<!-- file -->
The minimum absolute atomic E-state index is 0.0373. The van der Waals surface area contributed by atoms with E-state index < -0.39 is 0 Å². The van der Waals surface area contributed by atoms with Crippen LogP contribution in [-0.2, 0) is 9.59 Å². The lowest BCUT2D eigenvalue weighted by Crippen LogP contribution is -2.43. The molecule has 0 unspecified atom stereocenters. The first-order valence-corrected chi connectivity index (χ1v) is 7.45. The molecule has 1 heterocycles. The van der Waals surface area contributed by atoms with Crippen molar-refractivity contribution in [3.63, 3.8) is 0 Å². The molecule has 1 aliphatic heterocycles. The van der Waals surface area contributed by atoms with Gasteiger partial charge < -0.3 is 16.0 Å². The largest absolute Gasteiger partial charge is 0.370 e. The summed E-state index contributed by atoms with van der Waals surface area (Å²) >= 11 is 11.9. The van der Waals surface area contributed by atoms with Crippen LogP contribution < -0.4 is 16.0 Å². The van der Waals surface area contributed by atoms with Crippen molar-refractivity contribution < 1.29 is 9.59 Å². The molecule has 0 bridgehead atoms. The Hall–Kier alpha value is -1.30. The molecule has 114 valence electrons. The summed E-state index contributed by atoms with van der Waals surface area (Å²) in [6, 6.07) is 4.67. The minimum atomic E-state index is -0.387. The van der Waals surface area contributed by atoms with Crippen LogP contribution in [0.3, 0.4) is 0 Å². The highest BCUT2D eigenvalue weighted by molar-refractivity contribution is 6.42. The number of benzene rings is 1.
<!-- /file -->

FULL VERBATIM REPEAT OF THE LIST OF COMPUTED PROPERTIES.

The minimum absolute atomic E-state index is 0.0373. The van der Waals surface area contributed by atoms with E-state index < -0.39 is 0 Å². The van der Waals surface area contributed by atoms with Crippen LogP contribution in [-0.2, 0) is 9.59 Å². The lowest BCUT2D eigenvalue weighted by Crippen LogP contribution is -2.43. The molecule has 0 unspecified atom stereocenters. The first-order valence-corrected chi connectivity index (χ1v) is 7.45. The molecule has 1 heterocycles. The van der Waals surface area contributed by atoms with Crippen molar-refractivity contribution in [3.63, 3.8) is 0 Å². The molecule has 1 aliphatic heterocycles. The van der Waals surface area contributed by atoms with Gasteiger partial charge < -0.3 is 16.0 Å². The largest absolute Gasteiger partial charge is 0.370 e. The summed E-state index contributed by atoms with van der Waals surface area (Å²) >= 11 is 11.9. The van der Waals surface area contributed by atoms with Crippen LogP contribution < -0.4 is 16.0 Å². The van der Waals surface area contributed by atoms with Crippen molar-refractivity contribution < 1.29 is 9.59 Å². The molecule has 0 bridgehead atoms. The Hall–Kier alpha value is -1.30. The molecule has 114 valence electrons. The summed E-state index contributed by atoms with van der Waals surface area (Å²) in [6, 6.07) is 4.67. The minimum atomic E-state index is -0.387. The van der Waals surface area contributed by atoms with Crippen LogP contribution in [0.3, 0.4) is 0 Å². The highest BCUT2D eigenvalue weighted by molar-refractivity contribution is 6.42. The number of benzene rings is 1.